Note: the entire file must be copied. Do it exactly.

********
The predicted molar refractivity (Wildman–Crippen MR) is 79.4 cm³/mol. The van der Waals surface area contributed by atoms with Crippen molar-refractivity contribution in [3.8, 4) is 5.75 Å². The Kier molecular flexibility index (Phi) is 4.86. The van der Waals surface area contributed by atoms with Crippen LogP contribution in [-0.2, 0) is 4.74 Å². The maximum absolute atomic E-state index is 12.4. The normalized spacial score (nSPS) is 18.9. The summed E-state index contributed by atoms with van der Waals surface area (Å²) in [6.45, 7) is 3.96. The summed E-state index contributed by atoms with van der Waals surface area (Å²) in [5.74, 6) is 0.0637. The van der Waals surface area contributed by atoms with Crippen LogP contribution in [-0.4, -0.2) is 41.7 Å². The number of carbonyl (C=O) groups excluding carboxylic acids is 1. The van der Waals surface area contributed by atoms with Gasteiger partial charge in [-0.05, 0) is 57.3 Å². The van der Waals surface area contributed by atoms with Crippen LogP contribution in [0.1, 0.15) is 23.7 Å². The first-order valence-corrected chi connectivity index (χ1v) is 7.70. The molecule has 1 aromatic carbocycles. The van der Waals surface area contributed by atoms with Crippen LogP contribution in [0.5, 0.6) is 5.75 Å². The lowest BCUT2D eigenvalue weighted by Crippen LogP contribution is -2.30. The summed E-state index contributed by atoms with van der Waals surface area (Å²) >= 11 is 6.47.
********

The predicted molar refractivity (Wildman–Crippen MR) is 79.4 cm³/mol. The van der Waals surface area contributed by atoms with Crippen molar-refractivity contribution in [3.8, 4) is 5.75 Å². The Kier molecular flexibility index (Phi) is 4.86. The van der Waals surface area contributed by atoms with Crippen LogP contribution in [-0.2, 0) is 4.74 Å². The maximum absolute atomic E-state index is 12.4. The normalized spacial score (nSPS) is 18.9. The summed E-state index contributed by atoms with van der Waals surface area (Å²) in [6.45, 7) is 3.96. The summed E-state index contributed by atoms with van der Waals surface area (Å²) in [5.74, 6) is 0.0637. The van der Waals surface area contributed by atoms with Crippen LogP contribution in [-0.4, -0.2) is 41.7 Å². The number of carbonyl (C=O) groups excluding carboxylic acids is 1. The van der Waals surface area contributed by atoms with Gasteiger partial charge in [-0.05, 0) is 57.3 Å². The van der Waals surface area contributed by atoms with Crippen LogP contribution in [0.1, 0.15) is 23.7 Å². The first-order valence-corrected chi connectivity index (χ1v) is 7.70. The molecule has 1 aromatic carbocycles. The van der Waals surface area contributed by atoms with Crippen LogP contribution in [0.5, 0.6) is 5.75 Å². The lowest BCUT2D eigenvalue weighted by Crippen LogP contribution is -2.30. The summed E-state index contributed by atoms with van der Waals surface area (Å²) >= 11 is 6.47.